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New research shows resistance training—also called strength training or sometimes weight lifting—may help counteract skin aging.
Previous research has already shown that aerobic exercise can also help improve skin—but weight lifting might provide additional benefits.
To potentially reap the benefits, experts say people should add both resistance training and cardiovascular work to their exercise program.
Lifting weights can keep you fit and improve everything from bone health to cognitive function. Now, new research shows it may also enhance your skin’s appearance.
The study, published recently in the journal Scientific Reports, showed that resistance training (also called strength training) may enhance skin health even more so than aerobic exercise.
Previous research has already suggested that aerobic exercise can improve the dermis, the layer of skin beneath the outer epidermis. For the new research, lead study author Satoshi Fujita, PhD, an exercise scientist at Ritsumeikan University in Kyoto, Japan, wanted to examine whether resistance training would have the same effect.
How Exercise Impacts Skin
Fujita’s team recruited 56 sedentary middle-aged Japanese women to participate in the study. Researchers instructed half of the participants to ride a bike for 30 minutes twice a week for 16 weeks. The rest lifted weights for the same amount of time.
The scientists analyzed participant skin cells in a lab before the study and after it had finished.
Researchers found that both exercises boosted the skin’s elasticity, which is its ability to bounce back into shape after being stretched. Both cycling and weightlifting also bolstered the expression of collagen-producing genes. They also increased the dermis’s extracellular matrix, the collagen and elastic fibers network that deteriorates from aging and other factors such as sun exposure.
But the researchers found one key difference between the two groups: Women who pumped iron thickened their dermal layer, while those who cycled did not. Fujita said a thickened dermal layer can result in less sagging, fewer pigmented spots, and an overall more youthful look.
“Our results suggested that resistance exercise had more positive effect on the skin than aerobic exercise,” Fujita told Health.
Scientists still don’t fully understand how exercise contributes to skin improvement, but Fujita said that blood inflammatory factors that decrease from exercise may play a role.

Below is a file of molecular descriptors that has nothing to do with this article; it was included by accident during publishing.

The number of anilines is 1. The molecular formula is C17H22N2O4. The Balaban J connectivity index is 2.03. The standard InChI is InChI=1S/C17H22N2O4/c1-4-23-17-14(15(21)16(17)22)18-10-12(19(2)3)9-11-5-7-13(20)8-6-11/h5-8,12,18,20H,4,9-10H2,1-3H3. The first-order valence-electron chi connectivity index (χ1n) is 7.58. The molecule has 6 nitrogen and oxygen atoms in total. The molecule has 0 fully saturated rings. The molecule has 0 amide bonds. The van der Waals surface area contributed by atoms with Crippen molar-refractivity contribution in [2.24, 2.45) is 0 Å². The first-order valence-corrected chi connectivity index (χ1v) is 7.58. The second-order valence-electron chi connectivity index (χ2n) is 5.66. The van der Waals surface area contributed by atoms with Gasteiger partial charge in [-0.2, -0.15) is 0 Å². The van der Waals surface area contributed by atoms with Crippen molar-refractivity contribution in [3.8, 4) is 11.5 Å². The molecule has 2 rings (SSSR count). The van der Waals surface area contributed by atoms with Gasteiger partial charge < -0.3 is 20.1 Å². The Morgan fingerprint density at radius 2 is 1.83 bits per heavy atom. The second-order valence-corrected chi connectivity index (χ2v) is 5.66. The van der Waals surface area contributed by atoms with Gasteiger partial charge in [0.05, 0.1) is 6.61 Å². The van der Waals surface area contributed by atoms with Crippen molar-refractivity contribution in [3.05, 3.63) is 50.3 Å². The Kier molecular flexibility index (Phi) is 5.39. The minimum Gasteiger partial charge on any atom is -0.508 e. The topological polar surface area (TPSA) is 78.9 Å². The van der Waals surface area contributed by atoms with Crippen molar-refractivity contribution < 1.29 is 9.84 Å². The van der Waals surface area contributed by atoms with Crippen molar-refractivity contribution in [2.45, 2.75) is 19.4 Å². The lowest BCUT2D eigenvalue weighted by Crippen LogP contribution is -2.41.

A 2015 study also found that aerobic exercise boosted protein interleukin-15 (IL-15) levels, which can help spur the synthesis of the skin’s mitochondria, the part of cells that powers them up. Research has shown that aging, sun exposure, and pollution can damage mitochondria in skin cells.
Lingering Questions About Exercise’s Effect on Skin
Fujita believes that resistance exercise can potentially rejuvenate facial appearance, but his team examined only the skin’s inner layer.
“We don’t know for sure that this change in the dermis would cause visible skin benefits,” Rajani Katta, MD, a professor at Baylor College of Medicine who wasn’t involved in the research, told Health.
A more extended trial would be necessary to see how weightlifting affects the appearance of outer skin, added Fujita.
We also don’t know if the benefits would disappear once you stop your weightlifting routine, Katta pointed out. “In other words,” she said, “it’s possible that these benefits are temporary.”
Related: Anti-Aging Benefits of Collagen
Working Out for Skin Health
While you’re likely to boost skin health by focusing on cardio, Fujita said adding resistance training to your routine may give you even better results.
“This study confirms that we should all be doing a mix of aerobic exercise and resistance training if we want to improve our skin,” Lauren Eckert Ploch, MD, a dermatologist serving Georgia and South Carolina, told Health.
As for which muscles to target, Dr. Ploch said the study shows it shouldn’t matter.
“The anti-aging factors that were increased by exercise circulate through our bloodstream, so the benefits are not localized to one area near that muscle group,” she explained.
But she said that just because you work out doesn’t mean that you should ignore things that damage your skin, like smoking and sun exposure.
“The beneficial effects of exercise do not cancel out other harmful actions for our skin,” she said.
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Read the original article on Health.com.